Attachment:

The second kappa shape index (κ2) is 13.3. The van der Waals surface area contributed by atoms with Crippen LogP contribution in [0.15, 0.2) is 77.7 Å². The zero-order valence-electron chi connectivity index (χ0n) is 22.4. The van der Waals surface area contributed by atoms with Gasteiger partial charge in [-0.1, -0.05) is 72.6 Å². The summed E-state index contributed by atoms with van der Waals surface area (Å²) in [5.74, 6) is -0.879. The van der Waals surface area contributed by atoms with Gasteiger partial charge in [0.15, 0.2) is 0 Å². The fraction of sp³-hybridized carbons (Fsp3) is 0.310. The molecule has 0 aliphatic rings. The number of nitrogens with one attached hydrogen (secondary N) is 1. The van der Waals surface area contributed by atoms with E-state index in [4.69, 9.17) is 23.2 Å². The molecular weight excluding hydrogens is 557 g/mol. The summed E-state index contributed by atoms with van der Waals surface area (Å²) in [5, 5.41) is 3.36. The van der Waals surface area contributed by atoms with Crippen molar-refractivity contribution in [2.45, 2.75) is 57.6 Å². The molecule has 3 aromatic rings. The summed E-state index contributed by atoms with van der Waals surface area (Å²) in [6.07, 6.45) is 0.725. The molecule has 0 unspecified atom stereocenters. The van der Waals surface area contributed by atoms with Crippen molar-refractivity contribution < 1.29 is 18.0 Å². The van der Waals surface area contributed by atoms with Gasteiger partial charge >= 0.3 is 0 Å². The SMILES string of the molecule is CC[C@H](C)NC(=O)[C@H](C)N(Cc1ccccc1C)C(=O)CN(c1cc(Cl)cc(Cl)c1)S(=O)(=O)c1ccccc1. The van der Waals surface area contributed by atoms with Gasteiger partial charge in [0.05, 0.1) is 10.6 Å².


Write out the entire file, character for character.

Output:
The second kappa shape index (κ2) is 13.3. The van der Waals surface area contributed by atoms with Crippen LogP contribution in [0.15, 0.2) is 77.7 Å². The zero-order valence-electron chi connectivity index (χ0n) is 22.4. The van der Waals surface area contributed by atoms with Gasteiger partial charge in [-0.1, -0.05) is 72.6 Å². The summed E-state index contributed by atoms with van der Waals surface area (Å²) in [5.74, 6) is -0.879. The van der Waals surface area contributed by atoms with Gasteiger partial charge in [0.15, 0.2) is 0 Å². The fraction of sp³-hybridized carbons (Fsp3) is 0.310. The molecule has 0 aliphatic rings. The number of nitrogens with one attached hydrogen (secondary N) is 1. The van der Waals surface area contributed by atoms with E-state index in [4.69, 9.17) is 23.2 Å². The molecular weight excluding hydrogens is 557 g/mol. The summed E-state index contributed by atoms with van der Waals surface area (Å²) in [5, 5.41) is 3.36. The van der Waals surface area contributed by atoms with Crippen molar-refractivity contribution in [2.45, 2.75) is 57.6 Å². The molecule has 3 aromatic rings. The summed E-state index contributed by atoms with van der Waals surface area (Å²) in [6.07, 6.45) is 0.725. The molecule has 0 unspecified atom stereocenters. The van der Waals surface area contributed by atoms with Crippen molar-refractivity contribution < 1.29 is 18.0 Å². The van der Waals surface area contributed by atoms with Gasteiger partial charge >= 0.3 is 0 Å². The SMILES string of the molecule is CC[C@H](C)NC(=O)[C@H](C)N(Cc1ccccc1C)C(=O)CN(c1cc(Cl)cc(Cl)c1)S(=O)(=O)c1ccccc1. The van der Waals surface area contributed by atoms with Gasteiger partial charge in [0.05, 0.1) is 10.6 Å².